The squadron has achieved various milestones over the years, however a memorable one, Camilleri says, "was when the squadron was awarded the Midalja ghall-Qlubija and the Midalja ghall-Qadi tar-Repubblika (a medal for bravery) for its sterling work back in 2008 when it dealt with the influx of immigrants", proudly adding: "generally, the award is presented to an individual but in this case it was awarded to a group - the Maritime Squadron".
According to the squadron's leader, 2008 had seen an incredible amount of immigrants entering Malta by sea. Malta not only hadn't seen such an influx of migrants enter our waters, but the squadron had to conduct various rescue operations in light of the influx. And this led the squadron to be honoured with this prestigious award.
Although the Maritime Squadron does not have the resources to defend the Maltese territorial waters against any large-scale enemy invasion, the patrol boats' presence on the outer limits of our territorial jurisdiction does in fact reflect Malta's sovereign state.
"The Maritime Squadron provides round the clock patrols in Malta's territorial waters and keeps a sharp lookout for any suspicious activity within the 12-mile territorial waters zone. "This zone extends by another 12 nautical miles. Our soldiers also have jurisdiction for another two miles above the 24 nautical miles to ensure immigration, fiscal, sanitary and customs laws are being adhered to. As a matter of fact, Legal Notice 66 of 1980, empowers Armed Forces personnel the equivalent functions, powers and duties which are invested by law to an officer of the Customs or to a member of the Malta Police Force."
"The squadron also has the task of overseeing and controlling the Maltese fishing and conservation zone. More specifically, by preventing unlicensed foreign fishing vessels fishing within the Maltese fisheries confines zone that extends up to 25 nautical miles from the baseline."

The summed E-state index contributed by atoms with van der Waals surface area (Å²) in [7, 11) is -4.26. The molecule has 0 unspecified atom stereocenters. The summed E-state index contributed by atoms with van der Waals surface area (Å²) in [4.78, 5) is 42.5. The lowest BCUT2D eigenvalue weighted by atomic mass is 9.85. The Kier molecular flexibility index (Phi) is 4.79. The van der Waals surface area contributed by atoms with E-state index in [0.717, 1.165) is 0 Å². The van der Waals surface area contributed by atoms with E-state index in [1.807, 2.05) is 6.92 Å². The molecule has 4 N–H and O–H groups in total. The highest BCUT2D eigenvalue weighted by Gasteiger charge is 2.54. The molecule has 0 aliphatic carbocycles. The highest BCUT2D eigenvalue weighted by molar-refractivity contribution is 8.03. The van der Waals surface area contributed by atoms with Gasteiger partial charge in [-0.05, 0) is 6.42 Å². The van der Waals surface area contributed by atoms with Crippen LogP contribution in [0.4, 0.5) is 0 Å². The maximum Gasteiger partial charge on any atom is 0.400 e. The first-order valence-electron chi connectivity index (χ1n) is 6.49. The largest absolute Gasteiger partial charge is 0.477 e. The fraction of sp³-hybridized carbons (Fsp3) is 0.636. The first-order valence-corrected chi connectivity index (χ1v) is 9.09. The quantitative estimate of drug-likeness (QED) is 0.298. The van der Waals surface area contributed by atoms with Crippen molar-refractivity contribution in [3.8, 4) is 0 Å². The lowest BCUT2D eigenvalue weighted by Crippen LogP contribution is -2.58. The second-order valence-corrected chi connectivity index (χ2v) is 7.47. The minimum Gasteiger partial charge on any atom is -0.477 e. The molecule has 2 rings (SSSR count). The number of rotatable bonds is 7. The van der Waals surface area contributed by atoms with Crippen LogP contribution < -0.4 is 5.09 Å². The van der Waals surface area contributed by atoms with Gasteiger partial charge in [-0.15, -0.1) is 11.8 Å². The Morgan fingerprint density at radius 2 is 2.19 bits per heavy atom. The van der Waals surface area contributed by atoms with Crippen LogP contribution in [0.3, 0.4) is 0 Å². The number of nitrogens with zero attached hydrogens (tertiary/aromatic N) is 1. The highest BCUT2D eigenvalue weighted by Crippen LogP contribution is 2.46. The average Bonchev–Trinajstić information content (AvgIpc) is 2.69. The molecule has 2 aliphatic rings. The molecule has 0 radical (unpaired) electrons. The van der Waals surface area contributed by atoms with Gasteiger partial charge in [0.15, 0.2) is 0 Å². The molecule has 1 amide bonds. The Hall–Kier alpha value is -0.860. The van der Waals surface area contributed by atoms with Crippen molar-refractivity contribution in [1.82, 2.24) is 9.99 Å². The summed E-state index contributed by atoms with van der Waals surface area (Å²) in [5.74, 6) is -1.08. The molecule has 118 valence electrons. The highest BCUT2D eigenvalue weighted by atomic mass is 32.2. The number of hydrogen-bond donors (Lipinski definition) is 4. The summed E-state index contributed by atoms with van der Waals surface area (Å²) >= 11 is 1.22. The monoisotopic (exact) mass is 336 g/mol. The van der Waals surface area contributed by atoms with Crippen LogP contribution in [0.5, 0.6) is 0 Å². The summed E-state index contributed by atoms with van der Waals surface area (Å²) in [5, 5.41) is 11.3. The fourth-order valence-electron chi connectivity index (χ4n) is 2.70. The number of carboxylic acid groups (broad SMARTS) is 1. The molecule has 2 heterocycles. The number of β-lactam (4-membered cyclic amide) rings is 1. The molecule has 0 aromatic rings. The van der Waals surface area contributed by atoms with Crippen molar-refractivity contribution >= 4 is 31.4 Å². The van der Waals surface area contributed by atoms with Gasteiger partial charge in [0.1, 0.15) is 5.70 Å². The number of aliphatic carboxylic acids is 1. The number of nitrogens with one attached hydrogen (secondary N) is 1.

Camilleri recalls a clash that occurred back in 2010 between Maltese fishermen and Greenpeace activists over a tuna pen 22 nautical miles south. Tensions ran high when activists tried to free endangered bluefin tuna from a large cage. The tuna had been intended for Maltese fish farms.
"To protect the Maltese fishermen from being rammed by the Greenpeace vessel, we intervened and stationed our patrol boat right in the middle of it all."
The enforcement of local laws to protect the marine environment include the laying of trammel nets illegally placed in harbours and bays; fishing using explosives; and trawling within three nautical miles from the coast.

Environment protection
Camilleri says that among the above-mentioned tasks, the squadron also serves as a marine environment protection unit that supports local organisations. Any case of oil pollution, mostly bilge-water, is dealt with by the national marine oil Pollution Co-ordination Unit, but the squadron may be tasked with providing assistance in cases of larger oil spills.
"Unfortunately, hunting at sea has also become quite prevalent and the Squadron is also tasked to enforce environmental legislation preventing hunting at sea in closed seasons and against protected species."
The squadron is also responsible for burials at sea, and harbour tours for VIP delegations.
I parted Hay Wharf Base with still many stories untold from the Unit Commanding Officer especially in view of the fact that to recount the Squadron's history, traditions and other accounts require somehow more time. The impression left is that the men of the Maritime Squadron render sterling service in silence to the Armed Forces and to the nation. An assurance that throughout the day and night, the men of the Maritime Squadron safeguard our shores and vigilantly patrol our waters.

Tistghu tgfhidulna ghalfen il-pagna tal-internat tal-AFM hija biss bl-Ingliz? Ma jmisskomx tisthu? Jew ghax l-ufficjali imniehirhom imxammar u jhobbu juzaw l-Ingliz? TAL-MISTHIJA.